St. Louis Amateur Hockey Hall of Fame

 

 

 

 

 

Bio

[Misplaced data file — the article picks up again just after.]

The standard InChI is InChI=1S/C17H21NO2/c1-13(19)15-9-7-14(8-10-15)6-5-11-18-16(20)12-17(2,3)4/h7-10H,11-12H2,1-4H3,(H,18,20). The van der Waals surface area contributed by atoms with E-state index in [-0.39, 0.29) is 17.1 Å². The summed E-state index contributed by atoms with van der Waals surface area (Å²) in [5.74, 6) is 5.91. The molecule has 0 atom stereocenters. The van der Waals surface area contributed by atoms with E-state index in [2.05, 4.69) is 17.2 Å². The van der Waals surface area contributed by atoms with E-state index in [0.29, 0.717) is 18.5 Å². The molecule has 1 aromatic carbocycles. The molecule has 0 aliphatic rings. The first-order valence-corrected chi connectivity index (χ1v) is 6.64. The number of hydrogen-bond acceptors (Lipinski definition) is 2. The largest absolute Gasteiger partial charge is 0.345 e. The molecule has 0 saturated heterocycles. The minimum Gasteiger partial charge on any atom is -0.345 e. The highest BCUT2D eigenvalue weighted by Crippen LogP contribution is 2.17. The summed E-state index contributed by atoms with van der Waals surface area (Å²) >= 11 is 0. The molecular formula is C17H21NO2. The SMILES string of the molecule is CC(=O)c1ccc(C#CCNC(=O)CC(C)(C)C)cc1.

Awarded to those individuals who exemplify the pride, passion and loyalty of the game of hockey. Spirit Award winners have shown the spirit and dedication to improve St. Louis area hockey. The Sid Salomom Family - 2009 Spirit Award Winner Even with a rich hockey heritage, St. Louis was not considered a favorite to gain entry to the National Hockey league when, in 1965, the league finally voted to expand from six to twelve teams. The franchise price was $2,000,000, and twenty-four groups representing twelve cities bid for the honor or having a major league hockey team. Within a year, five cities were admitted � Los Angeles, Minneapolis-St. Paul, Pittsburgh, Philadelphia and Oakland. Still out in the cold, St. Louis, if it hoped to gain entry, would have to outbid Vancouver, Buffalo and Baltimore, among others. When the final decision had to be made, St. Louis was able to present some overwhelming assets. It had a completed arena that fulfilled the NHL�s requirement that there be at least 12,500 seats; it had the support of the Chicago Blackhawks, which owned the St. Louis Arena; and it had a purchasing group with the highest credentials, which was headed by Sidney Salomon, Jr. and his son, Sidney Salomon III. Sid, Jr. knew sports from every angle. He was a $125-a-month sportswriter for the old St. Louis Times in 1929 at the age of 19. He later entered the insurance business, and the firm flourished under his lead. He also became intensely interested in politics. In time he became the treasurer of the Democratic National Committee, not before being involved in one of the turning points in modern American history.